Christ’s passionate love for the world is evident in His statements from the Cross. Let's take a look at the meaning and importance of each saying of Jesus as he was crucified.
Statement One - “Father, forgive them for they know not what they do.” Luke 23:34
"The ESV translation of Luke 23:34 says, “Father, forgive them, for they know not what they do.” These were the first of our Lord’s final words upon the cross, as recorded in the Gospel of Luke. In light of what is known about the process of ancient Roman crucifixion, it’s incredible to think that the world’s Greatest Defender was not once found to be defending his own innocence or even returning an angry word upon His deserving accusers."
"By interceding for His transgressors through this prayer, Jesus fulfilled the Old Testament prophecy that was foretold by Isaiah, hundreds of years prior. This prayer, from upon the cross particularly, would have been a confirmation of His identity to those awaiting their beloved messiah, as described by the prophets of God." (excerpt from Why Did Jesus Say "Father Forgive Them", Amy Swanson)
Statement Two - “Today you will be with Me in Paradise.” Luke 23:43
"We are not told what this criminal stole to be convicted guilty of, but whatever it was it was worthy of the most severe punishment. Even a crime so terrible that man would consider worthy of death could be forgiven by Jesus. How Christ responded to the criminal next to Him has takeaways for Christians today. No matter how severe the sin, there is opportunity for salvation and forgiveness from Christ—even in the final breaths of life.
Jesus was blameless, without sin, and was not guilty of such a horrific death, but two men who were guilty of their crimes hung next to Him that fateful day. Both men spoke to Jesus, but only one would die to be greeted into the promise of Heaven. The response of Jesus in this instance was profound to the criminal, as He promised this sinner that he too would enter the gates of Heaven to live in Paradise, not later but that day!" (excerpt from What Did Jesus Mean When He Told the Thief "Today You Will Be with Me in Parradise"?, Cally Logan)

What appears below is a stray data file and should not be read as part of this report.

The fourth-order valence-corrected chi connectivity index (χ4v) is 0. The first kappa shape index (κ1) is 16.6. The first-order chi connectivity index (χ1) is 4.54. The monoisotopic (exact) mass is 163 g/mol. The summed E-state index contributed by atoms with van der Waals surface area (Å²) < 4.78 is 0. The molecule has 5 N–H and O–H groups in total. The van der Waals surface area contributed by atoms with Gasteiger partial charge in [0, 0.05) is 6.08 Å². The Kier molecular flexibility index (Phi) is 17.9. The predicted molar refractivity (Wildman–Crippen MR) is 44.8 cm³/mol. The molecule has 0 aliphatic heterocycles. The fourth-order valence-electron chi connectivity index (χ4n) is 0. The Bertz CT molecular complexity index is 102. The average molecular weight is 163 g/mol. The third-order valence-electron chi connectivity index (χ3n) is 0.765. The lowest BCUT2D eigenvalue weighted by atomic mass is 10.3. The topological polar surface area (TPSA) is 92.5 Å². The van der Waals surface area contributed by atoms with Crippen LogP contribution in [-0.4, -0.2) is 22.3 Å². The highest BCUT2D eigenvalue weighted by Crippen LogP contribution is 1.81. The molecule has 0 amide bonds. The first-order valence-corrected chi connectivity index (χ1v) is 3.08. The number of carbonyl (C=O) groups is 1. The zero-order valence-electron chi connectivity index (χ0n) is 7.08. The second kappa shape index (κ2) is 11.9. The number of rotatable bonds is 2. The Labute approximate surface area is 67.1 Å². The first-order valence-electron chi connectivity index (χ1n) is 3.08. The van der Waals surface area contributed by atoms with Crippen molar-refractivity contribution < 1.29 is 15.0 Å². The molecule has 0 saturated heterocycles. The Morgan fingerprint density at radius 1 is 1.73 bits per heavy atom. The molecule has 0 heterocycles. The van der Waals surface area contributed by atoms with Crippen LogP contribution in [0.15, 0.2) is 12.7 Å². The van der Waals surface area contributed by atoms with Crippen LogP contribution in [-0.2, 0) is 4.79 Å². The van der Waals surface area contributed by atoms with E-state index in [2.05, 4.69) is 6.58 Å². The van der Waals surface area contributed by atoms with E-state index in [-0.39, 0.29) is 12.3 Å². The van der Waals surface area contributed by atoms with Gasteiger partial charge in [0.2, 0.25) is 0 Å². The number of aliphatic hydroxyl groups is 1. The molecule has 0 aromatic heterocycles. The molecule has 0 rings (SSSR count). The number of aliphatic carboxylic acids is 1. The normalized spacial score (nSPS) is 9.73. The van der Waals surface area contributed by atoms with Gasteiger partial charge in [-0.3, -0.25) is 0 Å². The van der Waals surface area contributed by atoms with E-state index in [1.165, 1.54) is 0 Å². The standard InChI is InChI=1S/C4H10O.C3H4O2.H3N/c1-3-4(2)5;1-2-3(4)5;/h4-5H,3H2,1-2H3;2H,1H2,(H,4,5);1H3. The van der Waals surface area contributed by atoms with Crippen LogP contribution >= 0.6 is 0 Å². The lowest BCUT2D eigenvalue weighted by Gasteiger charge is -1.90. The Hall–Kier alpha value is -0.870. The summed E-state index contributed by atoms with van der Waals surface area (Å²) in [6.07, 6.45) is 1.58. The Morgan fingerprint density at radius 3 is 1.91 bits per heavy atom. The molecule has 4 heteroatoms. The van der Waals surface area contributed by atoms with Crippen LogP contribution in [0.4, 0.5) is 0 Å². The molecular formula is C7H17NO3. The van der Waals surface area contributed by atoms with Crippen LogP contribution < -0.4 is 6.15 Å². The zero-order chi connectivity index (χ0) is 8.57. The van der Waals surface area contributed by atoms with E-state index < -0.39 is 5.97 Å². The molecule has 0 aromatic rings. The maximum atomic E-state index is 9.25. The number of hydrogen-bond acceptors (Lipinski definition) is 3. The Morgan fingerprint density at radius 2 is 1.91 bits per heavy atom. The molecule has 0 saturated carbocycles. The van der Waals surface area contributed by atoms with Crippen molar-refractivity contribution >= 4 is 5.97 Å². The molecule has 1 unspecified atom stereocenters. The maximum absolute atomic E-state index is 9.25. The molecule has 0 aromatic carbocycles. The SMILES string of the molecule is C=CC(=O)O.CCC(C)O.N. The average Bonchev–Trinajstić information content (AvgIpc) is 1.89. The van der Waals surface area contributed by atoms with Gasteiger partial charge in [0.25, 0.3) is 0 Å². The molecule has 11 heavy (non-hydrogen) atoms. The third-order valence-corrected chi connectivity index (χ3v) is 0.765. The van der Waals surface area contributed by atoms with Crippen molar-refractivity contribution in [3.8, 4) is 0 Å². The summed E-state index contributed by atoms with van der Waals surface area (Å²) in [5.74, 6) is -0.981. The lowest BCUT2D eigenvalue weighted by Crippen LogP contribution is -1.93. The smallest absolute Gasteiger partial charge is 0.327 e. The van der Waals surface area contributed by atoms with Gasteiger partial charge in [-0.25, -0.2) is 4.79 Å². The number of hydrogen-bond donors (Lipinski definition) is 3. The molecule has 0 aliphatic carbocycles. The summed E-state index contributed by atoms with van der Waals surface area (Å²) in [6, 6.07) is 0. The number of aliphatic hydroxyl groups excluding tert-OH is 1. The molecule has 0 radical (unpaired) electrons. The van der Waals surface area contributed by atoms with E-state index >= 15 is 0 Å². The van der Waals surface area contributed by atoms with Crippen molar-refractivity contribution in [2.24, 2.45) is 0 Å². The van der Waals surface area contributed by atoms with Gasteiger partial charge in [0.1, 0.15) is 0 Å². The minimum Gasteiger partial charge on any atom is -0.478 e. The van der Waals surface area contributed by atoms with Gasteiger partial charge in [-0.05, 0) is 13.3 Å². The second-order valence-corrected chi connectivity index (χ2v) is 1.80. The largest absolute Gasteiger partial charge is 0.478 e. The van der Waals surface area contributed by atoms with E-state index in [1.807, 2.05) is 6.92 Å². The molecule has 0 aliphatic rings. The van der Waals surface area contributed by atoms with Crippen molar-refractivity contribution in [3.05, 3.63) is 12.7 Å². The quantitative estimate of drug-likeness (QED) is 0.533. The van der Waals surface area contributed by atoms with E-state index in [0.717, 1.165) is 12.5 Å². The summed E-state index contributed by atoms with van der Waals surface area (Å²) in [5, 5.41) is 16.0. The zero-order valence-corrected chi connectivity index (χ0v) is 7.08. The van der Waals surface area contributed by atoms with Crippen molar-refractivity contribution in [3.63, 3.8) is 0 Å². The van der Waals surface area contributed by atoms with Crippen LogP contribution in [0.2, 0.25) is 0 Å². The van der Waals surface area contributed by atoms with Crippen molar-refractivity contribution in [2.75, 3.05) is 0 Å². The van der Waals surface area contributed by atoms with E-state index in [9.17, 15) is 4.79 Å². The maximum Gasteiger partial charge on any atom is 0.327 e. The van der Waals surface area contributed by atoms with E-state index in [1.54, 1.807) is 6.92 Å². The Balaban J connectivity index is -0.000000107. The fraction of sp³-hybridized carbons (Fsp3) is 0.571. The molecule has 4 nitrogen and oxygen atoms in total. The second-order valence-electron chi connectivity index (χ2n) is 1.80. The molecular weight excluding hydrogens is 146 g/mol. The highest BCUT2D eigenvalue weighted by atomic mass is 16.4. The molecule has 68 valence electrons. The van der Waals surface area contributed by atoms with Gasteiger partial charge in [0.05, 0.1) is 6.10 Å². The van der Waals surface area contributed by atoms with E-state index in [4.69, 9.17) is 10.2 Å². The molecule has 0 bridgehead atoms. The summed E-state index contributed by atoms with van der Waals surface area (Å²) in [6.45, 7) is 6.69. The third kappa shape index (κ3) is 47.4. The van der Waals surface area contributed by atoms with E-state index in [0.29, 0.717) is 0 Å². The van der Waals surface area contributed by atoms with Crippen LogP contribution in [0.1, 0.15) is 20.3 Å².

Statement Three - “Woman, behold your son.” John 19:26
Jesus was concerned about his family. He is concerned for us and provides for all of us.
"Jesus saw his mother, Mary, standing by and knew her cares and griefs, and He saw John standing not far off. So, He established a new relationship between His beloved mother and His beloved disciple. He said to her, "Woman, behold your son, for whom, from now on, you must have a motherly affection," and to John, "Behold you mother, to whom you must pay a sonly duty." And so from that hour, that hour never to be forgotten, that disciple took her to his own home." (excerpt from Why Did Jesus Say "Woman Behold Your Son"?)
Statement Four - “My God, My God, why have You forsaken Me?” Matthew 27:46
Jesus was forsaken so we don’t have to be.
"But listen, what does Jesus say? "My God, my God, why have you forsaken me?" Ah, we think, a crisis of faith. No, a declaration of fact. Well, what are you saying, that God forsook him? In a sense, yes. Jesus was forsaken so I don't have to be. Jesus entered the darkness so I could walk in the light. Jesus was forsaken that I might be forgiven."